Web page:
Parachute jump.  Even though I don’t do well with heights, I figured being up so high in an airplane would be abstract enough that I could overcome that.   I was in college.  One day I heard on the radio that a small troupe of young guys was coming to town with an airplane.  For $30, they would give you an hour of instructions, take you up a few thousand feet and push you out of the plane, on a static line.  I told my roommates I was going to do it on Saturday.  As “luck” would have it, however, I was again listening to the radio and heard that a young man had been taken up for his jump a few hours previously and had been killed.  His main parachute didn’t open.  He was found with his hand grasping the handle of the reserve chute.  No one knows why he didn’t pull it.  I cancelled this from my bucket list and won’t ever be doing it.  I also decided that I would rather have more mature people running such an operation.  That’s why I haven’t ever done a bungee jump.  These “operations” are usually run by guys in their late teens or early twenties.  No thanks.

Go on a Pelagic Bird Trip.   A trip to see birds out on the ocean and coastal islands can be very rewarding for birders like Arlyne and me.  As we became serious birders, our goal was

blue footed booby DSC_0096

blue-footed booby

to go out on a boat to see birds.  Our first actual trip was on a converted fishing boat in the Hauraki Gulf outside Auckland, New Zealand.  It seems local fishermen found they can make a lot more money, with less risk, taking birders out.  The Captain of our boat spent a few months learning the rest of the birds, because he already knew many of them.  What a great trip.  We saw albatrosses, cape pigeons, sooty shearwaters, Southern giant petrels, little blue penguins, flesh-footed shearwaters (lots of them), Buller’s shearwaters, white-faced storm petrels and others.  Sitting on land, you won’t see any of these birds.   Another pelagic trip was out of San Diego to the Coronado Islands in Mexican waters.  I went with my birding friend, Richard Griebe.  At first, it was just gulls, then we saw blue-footed boobies and black-vented shearwaters.   So even though we’ve done this, we want to do it again, so it’s still (always) on our bucket list.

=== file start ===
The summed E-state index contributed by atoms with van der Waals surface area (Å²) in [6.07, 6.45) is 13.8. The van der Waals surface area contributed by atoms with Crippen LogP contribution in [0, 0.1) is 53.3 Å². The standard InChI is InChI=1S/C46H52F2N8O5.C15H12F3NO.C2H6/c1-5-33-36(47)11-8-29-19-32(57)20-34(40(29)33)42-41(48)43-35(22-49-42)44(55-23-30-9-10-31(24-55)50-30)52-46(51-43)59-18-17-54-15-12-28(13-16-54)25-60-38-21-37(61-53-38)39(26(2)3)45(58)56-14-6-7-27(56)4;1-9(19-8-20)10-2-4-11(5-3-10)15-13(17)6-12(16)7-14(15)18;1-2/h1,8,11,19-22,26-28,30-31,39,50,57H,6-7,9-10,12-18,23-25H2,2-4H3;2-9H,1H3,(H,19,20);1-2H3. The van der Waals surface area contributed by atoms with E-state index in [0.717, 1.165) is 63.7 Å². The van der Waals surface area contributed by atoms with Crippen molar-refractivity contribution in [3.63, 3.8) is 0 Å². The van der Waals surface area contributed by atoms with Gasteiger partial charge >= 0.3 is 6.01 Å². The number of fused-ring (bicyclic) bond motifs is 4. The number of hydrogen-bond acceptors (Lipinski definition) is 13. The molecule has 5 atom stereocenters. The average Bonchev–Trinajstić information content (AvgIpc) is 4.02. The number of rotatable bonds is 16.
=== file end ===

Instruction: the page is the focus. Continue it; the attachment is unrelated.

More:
Play guitar (acoustic).  Growing up in the rock and folk era, I thought guitar music was the best.  I didn’t own a guitar until college and just picked away at it a little.  I moved to Los Angeles and a girl-friend engaged me in the folk scene.  I saw several legendary folk singers (Lightning Hopkins, Mississippi John Hurt, Doc Watson and others) and decided to take lessons.  I walked one Saturday into the Troubadour in LA for a lesson and was given a choice: flatpicking or fingerpicking.  I chose door no. 2 – fingerpicking.  A guy named Taj Mahal was teaching flatpicking.  Today, he has become nearly a legend in blues and folk music.  But I figured with fingerpicking, I wouldn’t need a backup bass player, drummer, etc.   I could practice and play by myself.  It took forever to learn how to play the bass beat with my thumb and the melody on the other strings but it finally clicked in.  I took lessons again in my 40’s and I still play today, still playing for myself and still not that good.  In my head it sounds OK.

Shoot a hole-in-one (and/or play with a golf professional).  My two brothers and I took golf “lessons” from our dad as we were growing up.  He was a good golfer (a lot of rounds in the 70’s) and two holes-in-one.  Of course, I had the ability to hit the ball a long way but


The Great Lee Elder

I sprayed it all over the place.  Nevertheless, I knew that one day I would have a hole-in-one.  Hasn’t happened.  Probably won’t.  I’ve been 2-inches, 3-inches and 9 inches but never in the jar.  It’s on my list.  Help me out, dad.  I still play but have never quite made it to my dad’s level.   I did play golf with a true legend a few times – Lee Elder, the first black golfer to play in the Masters.  He was 68 then and still an incredible talent.  Lee rented a home just down the street from us for a few years.  Lee is a really nice guy and told me a few stories.  I went down to his place a couple of times to watch the Masters and he made us both some sandwiches.  Elder won 61 tournaments around the world and has 6 holes-in-one, so far.  Good on ‘ya, Lee.

Thanks for listening to some of my favorite stories……

More bird pictures soon, I hope,

Bob and Arlyne Draper


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Posted by on May 21, 2016 in Bird Lover